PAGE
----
The partnership of Tsai Ming-liang and Lee Kang-sheng is surely among the most remarkable in the history of cinema. Tsai, who was born in Malaysia but has made all his films in Taiwan until now, announced some time ago that he would never make a film without Lee, and he has kept his word; Lee, in turn, appears in few films by other directors. In the pair’s first feature, Rebels of the Neon God (1992), Lee’s character might be seen as crypto-gay: Isolated in his family life, he becomes fascinated by a pair of dropouts who survive by stealing coins from phone booths. In Tsai and Lee’s next two collaborations—Vive l’Amour and The River (1997)—Lee’s characters are explicitly gay (if perhaps hesitant). With their fourth film, The Hole (1998)— which also introduces Tsai’s environmental concerns quite explicitly—the Lee character becomes abruptly heterosexual, moving toward a doomed relationship with a woman who already has “the sneeze,” a symptom of the film’s allegorical virus. In Lee’s subsequent roles he is consistently heterosexual—even, in What Time Is It There? (2001), mildly homophobic.

I Don’t Want to Sleep Alone gives Lee two roles: He first appears as a man in a coma who is nursed at home by his mother (Pearlly Chua) and her young assistant, Chyi (Chen Shiang-chyi), a waitress in the mother’s restaurant; he next appears as Hsiao-kang, the young foreigner (a Chinese among Malaysians) who gets savagely beaten by a gang of street thugs (and thereby reduced to the collapsing figure in the shot analyzed above). The opening shot of the film introduces Lee 1 lying unconscious on his sickbed (and it is entirely possible that the film is nothing more than his coma-dream); a radio is playing Tamino’s “portrait” aria from The Magic Flute, which begins: “This portrait is more enchanting, more lovely, than ever eye beheld; I feel this divine image filling my heart with a new emotion.” This musical quotation is answered, subsequently, by another Magic Flute reference, the Queen of the Night’s furious “vengeance” aria. (I Don’t Want to Sleep Alone was funded by the City of Vienna as part of 2006’s New Crowned Hope Festival, which celebrated the 250th anniversary of Mozart’s birth.)

Lee 1 remains nameless, comatose throughout the film. Hsiao-kang (Lee 2) is, of course, the battered victim taken home in the mattress and lovingly nursed back to health by Bangladeshi immigrant Rawang (Norman Atun), who falls in love with him. But Hsiao-kang fails to reciprocate; instead he falls for Lee 1’s nurse, Chyi. In time, they attempt to make love, but are thwarted by the choking smog that has descended upon Kuala Lumpur, forcing them to cover their mouths in masks (when they aren’t gagging)—and to abandon their lovemaking. Hsiao-kang and Chyi move in together, taking the mattress he hitherto shared with Rawang in the derelict high-rise to Chyi’s room in Lee 1 and his mother’s apartment—provoking the Bangladeshi’s jealous rage. The film moves relentlessly toward the terrifying scene in which Tsai breaks all the cinematic rules he has set himself: Suddenly, for the first time in the film, we are confronted with intercut full-face close-ups as Rawang threatens to cut Hsiao-kang’s throat with the jagged lid of a tin can. Few moments in Tsai’s previous features have such a direct, naked intensity. The film invites us to read Rawang’s wrath as the (delayed) enactment of the Queen of the Night’s “vengeance” aria, displaced from Lee 1 onto Lee 2. But even Rawang’s vengeance cannot be consummated: He is unable to go through with it, and Hsiao-kang tenderly wipes away his would-be lover’s tears.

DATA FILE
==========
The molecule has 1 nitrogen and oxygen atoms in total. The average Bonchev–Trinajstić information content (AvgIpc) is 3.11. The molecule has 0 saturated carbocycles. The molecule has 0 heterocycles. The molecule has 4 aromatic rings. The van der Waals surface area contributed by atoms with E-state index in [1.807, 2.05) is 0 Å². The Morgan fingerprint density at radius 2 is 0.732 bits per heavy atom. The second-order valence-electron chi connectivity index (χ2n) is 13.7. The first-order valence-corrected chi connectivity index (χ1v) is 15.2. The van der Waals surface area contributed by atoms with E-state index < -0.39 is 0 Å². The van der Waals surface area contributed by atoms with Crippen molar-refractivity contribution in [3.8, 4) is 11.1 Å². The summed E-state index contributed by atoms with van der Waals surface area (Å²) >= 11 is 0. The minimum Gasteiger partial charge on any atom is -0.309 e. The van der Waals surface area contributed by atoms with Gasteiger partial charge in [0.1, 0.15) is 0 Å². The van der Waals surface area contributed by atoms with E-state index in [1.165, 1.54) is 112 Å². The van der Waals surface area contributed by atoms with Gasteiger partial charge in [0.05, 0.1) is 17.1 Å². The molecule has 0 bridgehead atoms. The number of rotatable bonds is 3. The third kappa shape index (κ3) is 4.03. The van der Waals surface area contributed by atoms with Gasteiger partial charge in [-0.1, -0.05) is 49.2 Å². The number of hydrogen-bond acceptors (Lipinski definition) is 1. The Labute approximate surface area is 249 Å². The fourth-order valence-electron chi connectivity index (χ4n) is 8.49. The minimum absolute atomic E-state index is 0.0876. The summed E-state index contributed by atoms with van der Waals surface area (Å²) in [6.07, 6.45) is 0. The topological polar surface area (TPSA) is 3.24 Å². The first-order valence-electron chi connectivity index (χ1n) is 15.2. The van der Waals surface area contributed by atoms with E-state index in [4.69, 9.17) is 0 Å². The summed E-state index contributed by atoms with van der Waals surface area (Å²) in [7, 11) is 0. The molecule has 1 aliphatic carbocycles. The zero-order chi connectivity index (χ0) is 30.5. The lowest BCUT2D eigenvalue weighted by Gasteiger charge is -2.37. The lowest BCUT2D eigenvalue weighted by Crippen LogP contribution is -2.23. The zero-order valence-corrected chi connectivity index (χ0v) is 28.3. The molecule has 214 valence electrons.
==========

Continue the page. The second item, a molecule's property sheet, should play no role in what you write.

This leads, however, to what is possibly the film’s most precious moment: Later that night, Chyi climbs into bed with Hsiao-kang, and for the first time the two lovers seem content merely to be together, touching without fully embracing. And then the film ends, with a lingering profile shot of Lee 1 lying in his coma, followed by an indelible image that is, clearly, a “dream” shot, or a glimpse beyond our world, although Tsai is careful to ground it in a relevant “reality.” We see the three central characters, at night, afloat on the mattress in the waters of the flooded high-rise. Hsiao-kang lies between Rawang and Chyi, his arms spread out to embrace them both. What the film seems finally to suggest is the possibility, for our greatly endangered future, of a life beyond domination (personal or national) and beyond global warming, of a “free” sexuality, based purely on attraction and affection, hence not at all on traditional notions of gender, family, monogamy, and sexual difference—a film for our future, if we have one.

For all its careful objectivity, its distancing and poise, I Don’t Want to Sleep Alone strikes me as a deeply personal work. Would it be impertinent to suggest that the “I” of the title pertains to Tsai himself—that this “portrait” is, in the end, a self-portrait?

I Don’t Want to Sleep Alone opens in theaters in New York on May 9.

Robin Wood joins Aysegul Koc in an interview with Tsai Ming-Liang in the forthcoming issue of Cineaction.